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ARS Home » Plains Area » Clay Center, Nebraska » U.S. Meat Animal Research Center » Meat Safety and Quality » Research » Research Project #439620

Research Project: Precision Bacteriophage Identification Through Machine Learning for Mitigating Persistent Colonization of Escherichia Coli O157:H7 in Cattle

Location: Meat Safety and Quality

Project Number: 3040-42000-020-007-A
Project Type: Cooperative Agreement

Start Date: Jan 1, 2021
End Date: Sep 30, 2023

Beef feedlots are a known reservoir for Shiga Toxin producing Escherichia coli O157:H7 (STEC O157:H7), with an increase in prevalence associated with an increase in contamination of meat during slaughter. Twenty-five years of sampling in this specific USDA feedlot, which is closed to cattle not born on the research facility, has demonstrated specific STEC O157:H7 strains are consistently present. We hypothesize that in order to reduce persistent STEC O157:H7 propagation, there is a need to halt this cycle of repeated colonization by STEC O157:H7 populations and so reduce the baseline reservoir of the pathogen. We propose a custom, machine-learning selected, set of location specific bacteriophages administered at the known site of STEC O157:H7 colonization, the rectal anal junction (RAJ), in inoculated cattle.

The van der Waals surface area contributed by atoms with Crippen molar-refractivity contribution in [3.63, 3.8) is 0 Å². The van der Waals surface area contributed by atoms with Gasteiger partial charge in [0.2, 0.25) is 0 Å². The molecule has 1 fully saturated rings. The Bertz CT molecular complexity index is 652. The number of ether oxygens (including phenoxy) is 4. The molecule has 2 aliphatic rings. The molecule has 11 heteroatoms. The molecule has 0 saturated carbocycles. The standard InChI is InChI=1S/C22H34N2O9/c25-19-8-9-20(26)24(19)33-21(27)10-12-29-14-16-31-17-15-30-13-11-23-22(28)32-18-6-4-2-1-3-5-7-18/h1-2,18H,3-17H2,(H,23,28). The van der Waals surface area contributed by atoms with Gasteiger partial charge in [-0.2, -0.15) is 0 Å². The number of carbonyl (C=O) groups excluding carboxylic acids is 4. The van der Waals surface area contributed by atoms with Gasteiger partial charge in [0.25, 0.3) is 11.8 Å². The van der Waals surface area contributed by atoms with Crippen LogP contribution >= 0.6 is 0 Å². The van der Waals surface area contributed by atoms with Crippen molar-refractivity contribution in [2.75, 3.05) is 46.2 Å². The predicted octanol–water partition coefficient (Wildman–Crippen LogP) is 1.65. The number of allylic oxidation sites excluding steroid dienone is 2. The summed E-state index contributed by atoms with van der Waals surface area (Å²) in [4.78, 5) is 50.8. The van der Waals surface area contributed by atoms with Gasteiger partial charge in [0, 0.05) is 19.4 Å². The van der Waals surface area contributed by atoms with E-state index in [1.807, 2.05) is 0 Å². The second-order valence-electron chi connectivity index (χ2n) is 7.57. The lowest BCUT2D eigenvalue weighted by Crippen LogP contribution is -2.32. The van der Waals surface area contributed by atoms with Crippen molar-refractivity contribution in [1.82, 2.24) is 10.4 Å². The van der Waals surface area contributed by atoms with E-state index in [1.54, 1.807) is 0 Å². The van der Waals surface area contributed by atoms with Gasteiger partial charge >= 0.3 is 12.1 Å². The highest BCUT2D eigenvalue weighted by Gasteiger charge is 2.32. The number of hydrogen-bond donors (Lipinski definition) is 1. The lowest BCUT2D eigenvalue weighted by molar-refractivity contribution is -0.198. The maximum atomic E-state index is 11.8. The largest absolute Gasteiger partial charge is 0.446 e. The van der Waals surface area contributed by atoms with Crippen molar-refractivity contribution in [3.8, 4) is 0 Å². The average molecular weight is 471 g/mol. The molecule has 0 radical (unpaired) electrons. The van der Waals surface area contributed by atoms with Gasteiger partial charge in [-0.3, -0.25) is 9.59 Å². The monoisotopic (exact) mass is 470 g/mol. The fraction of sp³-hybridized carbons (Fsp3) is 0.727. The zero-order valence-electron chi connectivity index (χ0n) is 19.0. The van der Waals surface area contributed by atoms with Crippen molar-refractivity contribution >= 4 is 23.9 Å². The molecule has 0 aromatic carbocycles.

1. Develop a phage library by sequencing STEC O157:H7 strains and identifying the different phages in our feed yard. A plate-based activity assays will be used to characterize their efficacy against a panel of STEC O157:H7 strains, including key STEC O157:H7 clades known to be persistent at the USMARC feed yard. 2. Predict and select phages with distinct activity profiles and test these in combination on feedlot STEC O157:H7 isolates in liquid culture assays looking for those that prevent bacterial outgrowth. Test activity of optimum phage combinations with STEC O157:H7 attached to bovine epithelial cells/2-D organoids as well as when cultured in bovine rectal mucus. 3. Use facilities at NADC to test the efficacy of the phage cocktail in calves inoculated with STEC O157:H7 strains know to persist in the USMARC feed yard.